Today’s mitzvah (Mitzvas Asei #99) is about Tumas Niddah. We are careful about this kind of tumah nowadays also. The halachos about Tumas Niddah are also called the halachos of Taharas Hamishpacha, and only married people need to keep them.



Hilchos Keilim

In today’s Rambam, we learn more about how keilim become tomei and pass on their tumah to things inside of them:

In Perek Yud-Beis the Rambam explains what happens if a keili became tomei, then was broken (so now those pieces are tahor), and then someone put those pieces back together. If the keili was made of wood, or bone, or leather, the new keili is tahor. If it was made of metal, it is tomei.

Perek Yud-Gimmel teaches us that tumah is passed on differently with keilim made of clay. Usually the halacha is that if something is touching a tomei keili, it becomes tomei too. But with a clay keili, something touching the outside won’t become tomei. Only something that is INSIDE of it, whether or not it is touching it, will become tomei. For example, if you have an oven made out of clay, and something fell inside and made the oven tomei, everything inside becomes tomei too!

Perek Yud-Daled explains how something can keep tumah from being passed on. If you fill a pot with food and then seal it closed, and put it into a tomei oven, the pot and the food stays tahor. But if you put something that GIVES tumah inside of a pot and seal it closed, it can make the whole oven tomei.



Hilchos Gerushin - Perek Beis

In this perek the Rambam explains the halachos of using a shliach to give or take a get.



Hachana L'Chag Hashavuos

The days before Shavuos we get ready for Shavuos. The Rebbe teaches that in a certain way, GETTING READY for Shavuos has something that is even more special than Shavuos itself! Why?

We see something similar with davening. Shacharis is BEFORE we start our work for the day (learning in Cheder, or taking care of our family, or going to work or shlichus). We are getting ready for the day.

Maariv is AFTER we finished the work of the day. It is quiet and we can think about the past day.

But Mincha is in the middle — we have to stop whatever important things we are doing, and only think about Hashem. When we stop what we are doing and only think about Hashem, it brings Hashem a lot of nachas! That’s why when Eliyahu Hanavi needed a special bracha, he only got it during mincha time.

The same thing, the Rebbe says, is with Shavuos. ON Shavuos, our whole job is to think about Hashem and getting the Torah. But the days BEFORE Shavuos are regular workdays! We’re busy doing our Avodah! So when we stop and think about how to get ready for Shavuos, this makes Hashem SO happy — in some ways even more than on Shavuos when we think about Hashem the whole time!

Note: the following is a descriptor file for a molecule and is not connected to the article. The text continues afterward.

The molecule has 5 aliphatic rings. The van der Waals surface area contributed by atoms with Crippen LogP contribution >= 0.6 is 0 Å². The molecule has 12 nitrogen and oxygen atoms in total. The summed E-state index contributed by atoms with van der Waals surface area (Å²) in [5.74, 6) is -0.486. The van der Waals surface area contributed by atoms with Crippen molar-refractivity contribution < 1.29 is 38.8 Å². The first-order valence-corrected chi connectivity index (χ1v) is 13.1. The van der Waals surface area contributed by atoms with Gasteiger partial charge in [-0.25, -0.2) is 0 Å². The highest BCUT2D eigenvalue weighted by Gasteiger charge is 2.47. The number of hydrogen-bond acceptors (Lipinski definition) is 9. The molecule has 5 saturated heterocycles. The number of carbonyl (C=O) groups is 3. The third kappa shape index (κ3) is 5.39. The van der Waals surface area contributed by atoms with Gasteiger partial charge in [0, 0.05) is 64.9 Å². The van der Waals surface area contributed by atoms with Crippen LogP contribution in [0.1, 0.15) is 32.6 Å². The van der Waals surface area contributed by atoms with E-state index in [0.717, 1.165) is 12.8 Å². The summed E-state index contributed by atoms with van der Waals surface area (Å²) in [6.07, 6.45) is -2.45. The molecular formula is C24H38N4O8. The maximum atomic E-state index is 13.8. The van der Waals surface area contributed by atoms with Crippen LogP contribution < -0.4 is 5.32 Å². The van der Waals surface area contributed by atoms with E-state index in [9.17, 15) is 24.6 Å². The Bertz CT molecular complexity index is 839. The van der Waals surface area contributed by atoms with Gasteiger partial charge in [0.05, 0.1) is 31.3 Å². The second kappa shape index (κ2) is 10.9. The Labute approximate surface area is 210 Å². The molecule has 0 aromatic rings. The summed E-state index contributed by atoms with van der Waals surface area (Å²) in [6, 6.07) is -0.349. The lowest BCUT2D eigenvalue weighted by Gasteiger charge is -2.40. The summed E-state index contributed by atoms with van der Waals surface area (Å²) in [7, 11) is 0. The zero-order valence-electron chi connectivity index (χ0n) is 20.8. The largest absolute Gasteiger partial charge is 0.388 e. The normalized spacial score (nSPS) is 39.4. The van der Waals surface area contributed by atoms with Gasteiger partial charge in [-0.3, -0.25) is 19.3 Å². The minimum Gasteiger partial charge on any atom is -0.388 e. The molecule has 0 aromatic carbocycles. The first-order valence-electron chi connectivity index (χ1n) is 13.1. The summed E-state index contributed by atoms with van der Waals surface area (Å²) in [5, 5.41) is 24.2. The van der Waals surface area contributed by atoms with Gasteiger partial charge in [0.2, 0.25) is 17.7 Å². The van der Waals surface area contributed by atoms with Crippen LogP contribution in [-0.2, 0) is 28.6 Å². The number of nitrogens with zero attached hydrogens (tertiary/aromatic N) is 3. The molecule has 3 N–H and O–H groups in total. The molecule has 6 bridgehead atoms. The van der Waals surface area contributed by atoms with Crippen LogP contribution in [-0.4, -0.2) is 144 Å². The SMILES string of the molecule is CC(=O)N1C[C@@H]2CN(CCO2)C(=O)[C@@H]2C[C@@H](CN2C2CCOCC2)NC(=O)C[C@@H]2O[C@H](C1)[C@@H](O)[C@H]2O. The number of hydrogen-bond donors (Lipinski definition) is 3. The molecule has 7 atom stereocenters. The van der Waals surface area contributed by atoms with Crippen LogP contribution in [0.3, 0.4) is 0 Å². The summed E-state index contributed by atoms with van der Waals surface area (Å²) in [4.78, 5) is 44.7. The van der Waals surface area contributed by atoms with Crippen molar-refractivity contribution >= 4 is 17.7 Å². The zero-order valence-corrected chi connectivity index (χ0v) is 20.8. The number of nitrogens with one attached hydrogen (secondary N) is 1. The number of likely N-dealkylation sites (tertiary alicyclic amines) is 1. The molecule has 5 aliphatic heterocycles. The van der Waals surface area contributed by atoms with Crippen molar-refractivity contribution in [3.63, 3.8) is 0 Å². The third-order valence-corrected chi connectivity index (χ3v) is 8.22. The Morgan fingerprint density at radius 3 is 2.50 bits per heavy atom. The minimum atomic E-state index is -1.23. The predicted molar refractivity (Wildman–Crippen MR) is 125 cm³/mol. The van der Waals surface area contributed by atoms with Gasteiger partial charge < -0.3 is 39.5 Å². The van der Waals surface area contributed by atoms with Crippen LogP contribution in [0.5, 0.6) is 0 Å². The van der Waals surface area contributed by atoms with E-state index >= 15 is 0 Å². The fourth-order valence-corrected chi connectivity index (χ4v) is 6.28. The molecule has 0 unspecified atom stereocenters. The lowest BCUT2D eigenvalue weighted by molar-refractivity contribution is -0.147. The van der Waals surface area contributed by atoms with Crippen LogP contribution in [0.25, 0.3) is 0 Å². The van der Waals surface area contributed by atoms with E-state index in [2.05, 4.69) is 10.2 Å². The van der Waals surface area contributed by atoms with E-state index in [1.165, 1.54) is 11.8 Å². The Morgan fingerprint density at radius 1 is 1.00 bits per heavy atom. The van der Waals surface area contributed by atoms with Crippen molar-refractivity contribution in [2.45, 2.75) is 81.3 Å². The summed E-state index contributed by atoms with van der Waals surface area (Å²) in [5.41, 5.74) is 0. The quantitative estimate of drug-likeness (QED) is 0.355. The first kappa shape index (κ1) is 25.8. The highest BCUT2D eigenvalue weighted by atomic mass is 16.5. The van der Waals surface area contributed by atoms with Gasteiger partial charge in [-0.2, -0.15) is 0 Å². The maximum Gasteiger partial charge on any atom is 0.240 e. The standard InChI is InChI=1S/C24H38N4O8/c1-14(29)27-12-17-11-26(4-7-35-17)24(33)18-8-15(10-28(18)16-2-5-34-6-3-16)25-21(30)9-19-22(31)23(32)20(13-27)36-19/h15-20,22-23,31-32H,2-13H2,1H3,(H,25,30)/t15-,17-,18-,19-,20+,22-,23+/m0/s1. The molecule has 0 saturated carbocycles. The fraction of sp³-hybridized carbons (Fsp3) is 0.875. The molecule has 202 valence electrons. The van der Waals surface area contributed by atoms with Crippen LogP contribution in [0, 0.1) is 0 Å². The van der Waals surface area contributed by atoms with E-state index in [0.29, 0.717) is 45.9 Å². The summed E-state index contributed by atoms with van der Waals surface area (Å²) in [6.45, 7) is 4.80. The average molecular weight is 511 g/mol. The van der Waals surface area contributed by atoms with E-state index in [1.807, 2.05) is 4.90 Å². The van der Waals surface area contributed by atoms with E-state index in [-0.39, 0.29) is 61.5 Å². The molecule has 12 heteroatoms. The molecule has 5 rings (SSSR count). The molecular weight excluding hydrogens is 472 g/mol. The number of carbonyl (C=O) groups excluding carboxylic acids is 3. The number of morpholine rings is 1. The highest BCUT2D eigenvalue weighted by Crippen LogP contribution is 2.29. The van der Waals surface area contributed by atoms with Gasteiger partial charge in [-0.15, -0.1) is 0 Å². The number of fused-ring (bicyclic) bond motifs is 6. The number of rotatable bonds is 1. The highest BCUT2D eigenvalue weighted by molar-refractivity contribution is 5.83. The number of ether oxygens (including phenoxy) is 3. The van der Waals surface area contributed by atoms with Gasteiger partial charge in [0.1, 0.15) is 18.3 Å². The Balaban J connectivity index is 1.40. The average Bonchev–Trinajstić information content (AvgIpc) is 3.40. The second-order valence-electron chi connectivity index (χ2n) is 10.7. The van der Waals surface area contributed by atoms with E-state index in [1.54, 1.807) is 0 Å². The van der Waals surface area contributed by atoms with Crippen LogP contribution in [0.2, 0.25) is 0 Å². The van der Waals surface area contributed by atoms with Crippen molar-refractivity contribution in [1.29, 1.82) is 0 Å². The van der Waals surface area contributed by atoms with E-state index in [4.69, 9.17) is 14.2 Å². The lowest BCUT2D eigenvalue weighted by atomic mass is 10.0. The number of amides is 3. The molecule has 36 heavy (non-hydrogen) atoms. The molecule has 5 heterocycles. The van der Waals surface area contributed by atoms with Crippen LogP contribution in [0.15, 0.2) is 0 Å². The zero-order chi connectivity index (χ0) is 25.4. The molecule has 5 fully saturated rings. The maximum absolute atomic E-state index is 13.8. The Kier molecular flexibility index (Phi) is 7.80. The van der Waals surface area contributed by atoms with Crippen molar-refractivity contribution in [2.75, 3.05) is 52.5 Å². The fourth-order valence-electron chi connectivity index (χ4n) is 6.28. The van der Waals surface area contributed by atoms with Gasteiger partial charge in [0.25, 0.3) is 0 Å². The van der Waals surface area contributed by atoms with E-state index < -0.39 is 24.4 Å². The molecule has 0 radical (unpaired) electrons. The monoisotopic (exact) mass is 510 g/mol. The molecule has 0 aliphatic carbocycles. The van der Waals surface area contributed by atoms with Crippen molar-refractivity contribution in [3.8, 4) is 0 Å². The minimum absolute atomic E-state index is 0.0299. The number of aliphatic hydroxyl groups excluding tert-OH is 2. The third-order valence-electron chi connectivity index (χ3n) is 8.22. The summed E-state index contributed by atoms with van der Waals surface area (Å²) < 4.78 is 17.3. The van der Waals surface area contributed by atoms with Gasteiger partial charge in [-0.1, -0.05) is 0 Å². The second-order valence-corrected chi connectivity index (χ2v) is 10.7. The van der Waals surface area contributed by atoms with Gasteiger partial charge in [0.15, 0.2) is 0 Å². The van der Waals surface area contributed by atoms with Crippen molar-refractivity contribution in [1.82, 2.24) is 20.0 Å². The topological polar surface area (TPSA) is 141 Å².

This teaches us how special the time of preparation for Shavuos is, and how important it is to use it properly!

One of the ways the Rebbe told us that children should prepare for Shavuos is to be part of a Shavuos rally!


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What Do We Live For?

In davening, we ask Hashem for all of the things we need.

Chassidus shows us that this is not the only reason for davening. When we reach out to Hashem, we are connecting to Hashem! During the time of davening, we are able to stop all of our busy work for a few minutes, and think about our connection to Hashem. We remind ourselves why we are here in this world at all — in order to serve Hashem!

The two oldest sons of the Rebbe Maharash were the Raza and the Rashab. One day, when they were playing outside, they had an argument about the difference between Yidden and Goyim.

The Raza said that Yidden are more special because of all of the Torah that they learn, and the kavana they have when they daven.

But the Rebbe Rashab said that couldn’t be. Because many Yidden COULDN’T learn Torah or have kavana, but they still had to be different than goyim!

When the Rebbe Maharash heard about their argument, he called them over. He told them to bring Ben-Tzion, a simple Yid who helped in their house. The Rebbe Maharash asked Ben-Tzion a few questions:

“Ben-Tzion, did you eat?”

“Yes,” Ben-Tzion answered.

“Did you eat well?”

Ben-Tzion shrugged. “Well? I ate enough, Boruch Hashem.”

The Rebbe Maharash asked further: “Why do you eat?”

“So I can live,” Ben-Tzion said.

“And why do you need to live?”

“To be a Jew and do what Hashem wants,” Ben-Tzion answered with a sigh.

Then the Rebbe Maharash asked that the coachman, Ivan, come. The Maharash asked Ivan the same questions:

“Ivan, did you eat?”

“Yes!” Ivan answered.

“Did you eat well?”

Ivan smiled. “Yes, I did!”

“And why do you eat?”

“I need to eat so I can live,” Ivan said.

“And why do you need to live?”

“To enjoy a good drink of mashke and something good to eat!” Ivan answered.

The Rebbe Maharash thanked Ivan.

Now his sons were able to see for themselves what is special about even a simple Yid.

The time of davening is a very good time for us to remind ourselves why we need to live, and to make sure we’re living that way!




The third mitzvah of the “constant mitzvos,” the mitzvos we are able to keep ALL the time, is “Leyachdo.” That means to realize that Hashem is ONE — Hashem Elokeinu, Hashem Echod.

When we look around, it looks like there are many different creations, and kochos coming from the things we do. But when we learn more about Hashem and think deeply about Him, especially during davening, we realize that these are all really the same Hashem shining in different ways!

This is explained very clearly in Chassidus, starting with Shaar Hayichud VeHa’Emunah of the Alter Rebbe, and in the many maamarim of the Rebbeim.

When we learn about this Oneness of Hashem (Achdus Hashem), and make this understanding part of us, we are fulfilling the mitzvah of Leyachdo.

לעילוי נשמת הרה״ח ר׳ דניאל יצחק ע״ה בן ר׳ אפרים שי׳ מאסקאוויץ
שליח כ"ק אדמו"ר נשיא דורנו למדינת אילינוי



Moshiach'dike Davening

When we are davening, we need to think about the basic meaning of what we are saying. In Shemoneh Esrei, we say, “Vesechezenah Eineinu Leshuvcha Letzion,” “Our eyes should see the return to Yerushalayim.” We say, “Es Tzemach Dovid Avdecha Meheira Satzmiach,” “The plant of Dovid Hamelech (Moshiach, who comes from Dovid) should quickly grow.”

Then, we will ask ourselves a question: “What did I do TODAY to make this happen?”

See Likutei Sichos chelek Chof, p. 384, Chassidim Ein Mishpacha, gilyon Chof-Zayin